This standard frequently has been referred to as the "same evidence" test; however, the Blockburger test looks not to the evidence adduced at trial but focuses on the elements of the offense charged. Brown v. Ohio, 432 U.S. [161] at 166, 97 S. Ct. [2221] at 2225 [53 L.Ed.2d 187 (1977)] (Blockburger test emphasizes the elements of the two crimes); Iannelli v. United States, 420 U.S. 770, 785, 95 S. Ct. 1284, 1294, 43 L.Ed.2d 616 (1975), ("If each [offense] requires proof of a fact that the other does not, the Blockburger test is satisfied, notwithstanding a substantial overlap in the proof offered to establish the crimes."); United States v. Dunbar, 591 F.2d 1190, 1193 (5th Cir. 1979) ("Application of the [Blockburger] test focuses on the statutory elements of the offenses charged.") Smith v. State, 429 So. 2d 252, 253-54 (Miss. 1983).

 It is clear from the applicable statutes that the crimes of armed robbery and kidnapping require different elements of proof:

 97-3-79. Robbery - use of deadly weapon.

 Every person who shall feloniously take or attempt to take from the person or from the presence the personal property of another and against his will by violence to his person or by putting such person in fear of immediate injury to his person by the exhibition of a deadly weapon shall be guilty of robbery . . . 97-3-53. Kidnapping - capital punishment authorized.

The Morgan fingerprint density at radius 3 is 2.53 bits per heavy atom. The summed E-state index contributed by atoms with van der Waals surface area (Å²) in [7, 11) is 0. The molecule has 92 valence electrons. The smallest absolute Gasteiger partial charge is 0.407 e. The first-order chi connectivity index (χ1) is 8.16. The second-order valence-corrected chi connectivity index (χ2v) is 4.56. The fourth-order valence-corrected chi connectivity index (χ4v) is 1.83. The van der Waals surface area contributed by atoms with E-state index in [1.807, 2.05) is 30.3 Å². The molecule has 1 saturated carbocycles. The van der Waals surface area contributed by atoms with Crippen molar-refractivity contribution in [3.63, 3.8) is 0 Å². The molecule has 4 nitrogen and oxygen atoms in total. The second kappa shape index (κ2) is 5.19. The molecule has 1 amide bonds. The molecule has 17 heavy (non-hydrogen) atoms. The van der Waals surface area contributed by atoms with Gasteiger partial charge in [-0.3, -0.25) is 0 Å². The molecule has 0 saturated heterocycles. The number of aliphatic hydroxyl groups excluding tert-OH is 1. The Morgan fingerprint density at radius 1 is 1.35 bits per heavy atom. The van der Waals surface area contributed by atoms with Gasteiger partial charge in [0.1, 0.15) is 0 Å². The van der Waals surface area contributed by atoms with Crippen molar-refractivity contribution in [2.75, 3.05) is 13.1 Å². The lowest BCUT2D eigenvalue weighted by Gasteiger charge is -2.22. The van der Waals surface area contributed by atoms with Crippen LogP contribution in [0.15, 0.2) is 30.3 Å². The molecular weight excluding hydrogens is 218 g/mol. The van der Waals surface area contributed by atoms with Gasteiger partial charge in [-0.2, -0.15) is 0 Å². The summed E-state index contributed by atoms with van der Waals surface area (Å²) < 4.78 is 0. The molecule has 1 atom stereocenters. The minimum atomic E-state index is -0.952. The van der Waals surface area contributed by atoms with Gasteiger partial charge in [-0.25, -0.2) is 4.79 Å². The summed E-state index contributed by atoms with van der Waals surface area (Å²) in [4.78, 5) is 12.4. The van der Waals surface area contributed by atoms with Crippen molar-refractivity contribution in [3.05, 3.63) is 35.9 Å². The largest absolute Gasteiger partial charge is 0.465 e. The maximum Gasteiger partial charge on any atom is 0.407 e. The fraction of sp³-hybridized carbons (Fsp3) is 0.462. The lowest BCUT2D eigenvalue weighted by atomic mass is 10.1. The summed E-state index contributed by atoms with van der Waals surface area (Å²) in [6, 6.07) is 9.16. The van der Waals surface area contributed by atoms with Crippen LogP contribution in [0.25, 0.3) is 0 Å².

Any person who shall without lawful authority forcibly seize and confine any other person, or shall inveigle or kidnap any other person with intent to cause such person

 to be secretly confined or imprisoned against his or her will, . . . There is no merit to Brock's double jeopardy claim. III.

 DID THE TRIAL COURT ERR IN ALLOWING INTO EVIDENCE CERTAIN ...